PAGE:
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Journal Cover   Archives of Budo
  [SJR: 0.346]   [H-I: 7]   Follow
  This is an Open Access Journal Open Access journal
   ISSN (Print) 1643-8698
   Published by International Scientific Literature Homepage  [3 journals]
  • Arch Budo 2015; 11:85-108 "Kōdōkan Jūdō’s
           Three Orphaned Forms of Counter Techniques – Part 1: The
           Gonosen-no-kata ― “Forms of Post-Attack Initiative Counter

    • Authors: Carl De Crée
      Abstract: [b]Background and Study Aim: [/b]The purpose of the present paper is to provide a comprehen-sive study of gonosen-no-kata [“Forms of Post-Attack Initiative Counter Throws”], a non-officially accepted kata of Kōdōkan jūdō made popular in Western Europe by Kawaishi Mikinosuke (1899-1969). [b]Material and Methods: [/b]To achieve this we apply historical methods and source criticism to offer a careful critical analysis of the origin, history and background of this kata. [b]Results[/b]: The first verifiable appearance of gonosen-no-kata is in 1926 at the occasion of the London Budōkwai’s 9th Annual Display, where it was publicly demonstrated by Ishiguro Keishichi (1897-1974), previously at Waseda University and since 1924 living in Paris. The kata builds on intellectual material conceived by Takahashi Kazuyoshi. A 1932 program bro-chure of an Oxford University Judo Club event is the oldest known source to link Kawaishi and gonosen-no-kata. Kawaishi considered gonosen-no-kata as the third randori-no-kata. Kawaishi’s major role in spreading jūdō in France and continental Europe between 1935 and 1965, and the publication of his seminal jūdō kata book in 1956, connected his name to this kata forever. [b]Conclusions[/b]: In the absence of any Kōdōkan standard the evolution of the kata over the past 75 years has led to substantial variations in the mechanics and approach specific to each coun-try and jūdō federation that endorse its practice. It remains questionable whether gonosen-no-kata historically has ever been practiced in Japan anywhere, and whether this ‘kata’ is any-thing more than a merely opportunistic name given to a one-time unstructured exercise firstly demonstrated in London during the 1920s.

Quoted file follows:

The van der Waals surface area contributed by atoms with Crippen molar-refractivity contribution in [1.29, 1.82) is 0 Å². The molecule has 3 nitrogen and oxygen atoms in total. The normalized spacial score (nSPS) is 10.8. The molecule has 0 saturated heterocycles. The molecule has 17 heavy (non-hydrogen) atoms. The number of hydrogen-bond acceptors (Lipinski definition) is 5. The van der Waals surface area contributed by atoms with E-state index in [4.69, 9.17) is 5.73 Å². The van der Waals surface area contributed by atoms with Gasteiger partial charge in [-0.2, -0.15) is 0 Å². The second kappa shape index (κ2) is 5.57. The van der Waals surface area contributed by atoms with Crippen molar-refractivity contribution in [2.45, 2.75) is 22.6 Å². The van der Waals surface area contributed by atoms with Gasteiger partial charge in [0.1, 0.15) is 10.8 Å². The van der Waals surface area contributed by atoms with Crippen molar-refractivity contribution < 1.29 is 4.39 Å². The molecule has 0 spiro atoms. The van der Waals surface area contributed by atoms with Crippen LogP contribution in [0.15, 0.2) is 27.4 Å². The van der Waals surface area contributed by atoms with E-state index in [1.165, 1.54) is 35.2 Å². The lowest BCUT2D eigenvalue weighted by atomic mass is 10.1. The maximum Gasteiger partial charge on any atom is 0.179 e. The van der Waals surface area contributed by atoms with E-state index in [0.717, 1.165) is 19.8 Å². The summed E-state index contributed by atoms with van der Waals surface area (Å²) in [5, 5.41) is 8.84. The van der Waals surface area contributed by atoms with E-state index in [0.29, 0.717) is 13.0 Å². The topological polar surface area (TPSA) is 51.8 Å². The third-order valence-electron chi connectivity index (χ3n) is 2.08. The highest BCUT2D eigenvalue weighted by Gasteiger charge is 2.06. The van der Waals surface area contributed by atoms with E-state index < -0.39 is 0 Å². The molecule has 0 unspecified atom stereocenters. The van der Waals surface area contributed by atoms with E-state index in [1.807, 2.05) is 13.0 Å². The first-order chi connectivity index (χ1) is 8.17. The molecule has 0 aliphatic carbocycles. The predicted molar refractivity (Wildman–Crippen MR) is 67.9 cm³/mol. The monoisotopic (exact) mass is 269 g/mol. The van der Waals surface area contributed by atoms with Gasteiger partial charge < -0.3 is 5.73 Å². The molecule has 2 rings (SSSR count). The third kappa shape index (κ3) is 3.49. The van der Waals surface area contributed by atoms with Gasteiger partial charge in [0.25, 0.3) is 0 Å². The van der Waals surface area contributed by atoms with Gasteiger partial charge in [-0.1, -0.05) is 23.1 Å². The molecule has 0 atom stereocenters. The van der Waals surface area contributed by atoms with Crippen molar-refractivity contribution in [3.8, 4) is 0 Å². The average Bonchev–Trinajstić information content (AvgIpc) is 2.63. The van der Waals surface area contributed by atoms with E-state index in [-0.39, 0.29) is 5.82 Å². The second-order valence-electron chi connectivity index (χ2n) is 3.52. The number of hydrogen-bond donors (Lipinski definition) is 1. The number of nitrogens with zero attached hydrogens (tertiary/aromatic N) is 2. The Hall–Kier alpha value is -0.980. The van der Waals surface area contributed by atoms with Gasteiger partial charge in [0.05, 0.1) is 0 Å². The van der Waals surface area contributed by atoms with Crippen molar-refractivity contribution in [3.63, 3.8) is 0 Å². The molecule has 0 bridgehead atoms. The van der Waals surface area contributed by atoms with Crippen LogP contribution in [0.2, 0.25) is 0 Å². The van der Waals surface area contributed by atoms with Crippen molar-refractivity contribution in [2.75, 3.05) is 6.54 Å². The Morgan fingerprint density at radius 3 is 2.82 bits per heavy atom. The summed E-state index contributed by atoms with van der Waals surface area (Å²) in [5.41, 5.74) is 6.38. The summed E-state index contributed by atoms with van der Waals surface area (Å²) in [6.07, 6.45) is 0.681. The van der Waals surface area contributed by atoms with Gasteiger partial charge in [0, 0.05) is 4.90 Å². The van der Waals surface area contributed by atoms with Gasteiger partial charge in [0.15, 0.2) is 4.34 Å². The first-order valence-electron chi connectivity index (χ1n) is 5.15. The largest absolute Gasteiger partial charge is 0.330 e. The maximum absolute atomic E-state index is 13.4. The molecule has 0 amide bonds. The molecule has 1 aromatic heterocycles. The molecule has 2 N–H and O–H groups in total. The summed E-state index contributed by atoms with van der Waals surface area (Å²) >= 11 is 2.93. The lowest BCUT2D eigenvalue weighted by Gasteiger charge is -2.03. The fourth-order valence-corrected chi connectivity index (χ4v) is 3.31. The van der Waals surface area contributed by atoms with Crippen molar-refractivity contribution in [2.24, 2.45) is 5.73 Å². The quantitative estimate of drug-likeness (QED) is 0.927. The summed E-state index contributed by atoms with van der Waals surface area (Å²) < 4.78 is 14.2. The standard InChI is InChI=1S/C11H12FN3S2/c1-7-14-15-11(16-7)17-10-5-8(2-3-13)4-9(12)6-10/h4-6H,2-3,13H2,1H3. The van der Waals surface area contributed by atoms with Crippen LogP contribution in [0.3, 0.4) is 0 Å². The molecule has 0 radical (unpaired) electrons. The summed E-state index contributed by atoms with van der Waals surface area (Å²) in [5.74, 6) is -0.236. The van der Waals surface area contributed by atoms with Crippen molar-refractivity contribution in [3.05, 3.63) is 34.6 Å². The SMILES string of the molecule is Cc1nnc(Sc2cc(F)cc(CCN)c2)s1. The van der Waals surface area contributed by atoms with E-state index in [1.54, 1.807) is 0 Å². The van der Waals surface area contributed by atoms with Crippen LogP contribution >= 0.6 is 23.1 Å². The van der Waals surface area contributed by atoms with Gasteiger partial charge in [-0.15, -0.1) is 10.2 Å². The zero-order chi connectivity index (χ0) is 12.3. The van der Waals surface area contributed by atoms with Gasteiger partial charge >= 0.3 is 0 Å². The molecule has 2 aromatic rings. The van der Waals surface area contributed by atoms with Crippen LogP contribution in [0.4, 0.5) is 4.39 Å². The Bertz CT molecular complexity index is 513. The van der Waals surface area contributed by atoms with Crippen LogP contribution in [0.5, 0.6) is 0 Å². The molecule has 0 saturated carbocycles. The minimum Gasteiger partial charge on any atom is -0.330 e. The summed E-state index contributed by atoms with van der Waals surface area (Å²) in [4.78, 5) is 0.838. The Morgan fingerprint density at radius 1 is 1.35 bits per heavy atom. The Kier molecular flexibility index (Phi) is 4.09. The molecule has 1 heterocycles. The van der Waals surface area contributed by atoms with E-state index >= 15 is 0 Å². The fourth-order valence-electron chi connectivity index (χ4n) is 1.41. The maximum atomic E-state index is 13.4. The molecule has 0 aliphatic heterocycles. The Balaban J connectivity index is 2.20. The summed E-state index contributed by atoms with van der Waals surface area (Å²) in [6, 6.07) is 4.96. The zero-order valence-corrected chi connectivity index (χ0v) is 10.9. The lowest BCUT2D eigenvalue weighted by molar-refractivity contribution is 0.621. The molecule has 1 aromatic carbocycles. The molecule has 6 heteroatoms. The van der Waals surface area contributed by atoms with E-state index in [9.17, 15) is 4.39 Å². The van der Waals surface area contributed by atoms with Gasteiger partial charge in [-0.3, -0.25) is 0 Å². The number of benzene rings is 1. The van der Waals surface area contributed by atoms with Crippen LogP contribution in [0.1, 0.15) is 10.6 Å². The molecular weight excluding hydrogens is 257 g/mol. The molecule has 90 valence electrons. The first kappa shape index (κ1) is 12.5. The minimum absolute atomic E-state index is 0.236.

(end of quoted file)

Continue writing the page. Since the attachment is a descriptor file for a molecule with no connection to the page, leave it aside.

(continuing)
PubDate: Tue, 6 Jan 2015 0:0 EST
  • Arch Budo 2015; 11:OA67-72 "The level of physical activity of the working
           inhabitants of Warsaw practising martial arts and combat sports"

    • Authors: Elżbieta Biernat; Dariusz Boguszewski